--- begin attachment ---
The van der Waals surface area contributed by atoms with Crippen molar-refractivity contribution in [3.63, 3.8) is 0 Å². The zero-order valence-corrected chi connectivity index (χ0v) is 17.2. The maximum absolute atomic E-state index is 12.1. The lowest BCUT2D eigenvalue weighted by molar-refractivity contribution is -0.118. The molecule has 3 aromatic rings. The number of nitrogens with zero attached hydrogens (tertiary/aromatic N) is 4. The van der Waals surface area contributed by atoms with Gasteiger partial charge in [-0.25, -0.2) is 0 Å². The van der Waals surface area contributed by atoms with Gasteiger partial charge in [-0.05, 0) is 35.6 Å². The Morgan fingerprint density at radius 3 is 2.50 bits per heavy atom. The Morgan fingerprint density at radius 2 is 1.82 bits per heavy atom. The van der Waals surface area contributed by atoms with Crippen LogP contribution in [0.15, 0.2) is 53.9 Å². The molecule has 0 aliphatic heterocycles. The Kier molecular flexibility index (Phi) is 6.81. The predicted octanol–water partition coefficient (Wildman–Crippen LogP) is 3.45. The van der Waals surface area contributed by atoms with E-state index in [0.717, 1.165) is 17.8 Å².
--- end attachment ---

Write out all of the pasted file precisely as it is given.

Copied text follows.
The van der Waals surface area contributed by atoms with Crippen molar-refractivity contribution in [3.63, 3.8) is 0 Å². The zero-order valence-corrected chi connectivity index (χ0v) is 17.2. The maximum absolute atomic E-state index is 12.1. The lowest BCUT2D eigenvalue weighted by molar-refractivity contribution is -0.118. The molecule has 3 aromatic rings. The number of nitrogens with zero attached hydrogens (tertiary/aromatic N) is 4. The van der Waals surface area contributed by atoms with Gasteiger partial charge in [-0.25, -0.2) is 0 Å². The van der Waals surface area contributed by atoms with Gasteiger partial charge in [-0.05, 0) is 35.6 Å². The Morgan fingerprint density at radius 3 is 2.50 bits per heavy atom. The Morgan fingerprint density at radius 2 is 1.82 bits per heavy atom. The van der Waals surface area contributed by atoms with Crippen LogP contribution in [0.15, 0.2) is 53.9 Å². The molecule has 0 aliphatic heterocycles. The Kier molecular flexibility index (Phi) is 6.81. The predicted octanol–water partition coefficient (Wildman–Crippen LogP) is 3.45. The van der Waals surface area contributed by atoms with E-state index in [0.717, 1.165) is 17.8 Å².